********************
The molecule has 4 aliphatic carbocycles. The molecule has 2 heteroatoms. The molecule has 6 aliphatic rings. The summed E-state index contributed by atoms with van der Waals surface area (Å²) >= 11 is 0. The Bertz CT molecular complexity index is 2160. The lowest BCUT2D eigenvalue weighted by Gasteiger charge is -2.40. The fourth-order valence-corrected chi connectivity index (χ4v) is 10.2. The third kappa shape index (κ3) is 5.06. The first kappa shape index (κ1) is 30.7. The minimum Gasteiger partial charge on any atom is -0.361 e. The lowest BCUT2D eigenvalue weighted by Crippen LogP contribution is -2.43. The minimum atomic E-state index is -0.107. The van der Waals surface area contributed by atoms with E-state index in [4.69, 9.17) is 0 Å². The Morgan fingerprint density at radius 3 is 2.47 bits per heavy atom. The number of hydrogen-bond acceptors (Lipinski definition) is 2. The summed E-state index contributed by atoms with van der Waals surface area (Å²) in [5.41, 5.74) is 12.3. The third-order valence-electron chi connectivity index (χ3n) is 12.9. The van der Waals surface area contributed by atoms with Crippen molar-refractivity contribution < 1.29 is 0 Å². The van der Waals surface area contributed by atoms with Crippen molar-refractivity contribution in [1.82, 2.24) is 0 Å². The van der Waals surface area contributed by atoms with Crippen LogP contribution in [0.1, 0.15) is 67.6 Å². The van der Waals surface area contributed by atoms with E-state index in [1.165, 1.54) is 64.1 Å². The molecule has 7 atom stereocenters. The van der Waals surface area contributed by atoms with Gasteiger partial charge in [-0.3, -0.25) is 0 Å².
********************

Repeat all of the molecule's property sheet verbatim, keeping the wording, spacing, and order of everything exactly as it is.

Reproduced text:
The molecule has 4 aliphatic carbocycles. The molecule has 2 heteroatoms. The molecule has 6 aliphatic rings. The summed E-state index contributed by atoms with van der Waals surface area (Å²) >= 11 is 0. The Bertz CT molecular complexity index is 2160. The lowest BCUT2D eigenvalue weighted by Gasteiger charge is -2.40. The fourth-order valence-corrected chi connectivity index (χ4v) is 10.2. The third kappa shape index (κ3) is 5.06. The first kappa shape index (κ1) is 30.7. The minimum Gasteiger partial charge on any atom is -0.361 e. The lowest BCUT2D eigenvalue weighted by Crippen LogP contribution is -2.43. The minimum atomic E-state index is -0.107. The van der Waals surface area contributed by atoms with E-state index in [4.69, 9.17) is 0 Å². The Morgan fingerprint density at radius 3 is 2.47 bits per heavy atom. The number of hydrogen-bond acceptors (Lipinski definition) is 2. The summed E-state index contributed by atoms with van der Waals surface area (Å²) in [5.41, 5.74) is 12.3. The third-order valence-electron chi connectivity index (χ3n) is 12.9. The van der Waals surface area contributed by atoms with Crippen molar-refractivity contribution < 1.29 is 0 Å². The van der Waals surface area contributed by atoms with Crippen molar-refractivity contribution in [1.82, 2.24) is 0 Å². The van der Waals surface area contributed by atoms with Crippen LogP contribution in [0.1, 0.15) is 67.6 Å². The van der Waals surface area contributed by atoms with E-state index in [1.165, 1.54) is 64.1 Å². The molecule has 7 atom stereocenters. The van der Waals surface area contributed by atoms with Gasteiger partial charge in [-0.3, -0.25) is 0 Å².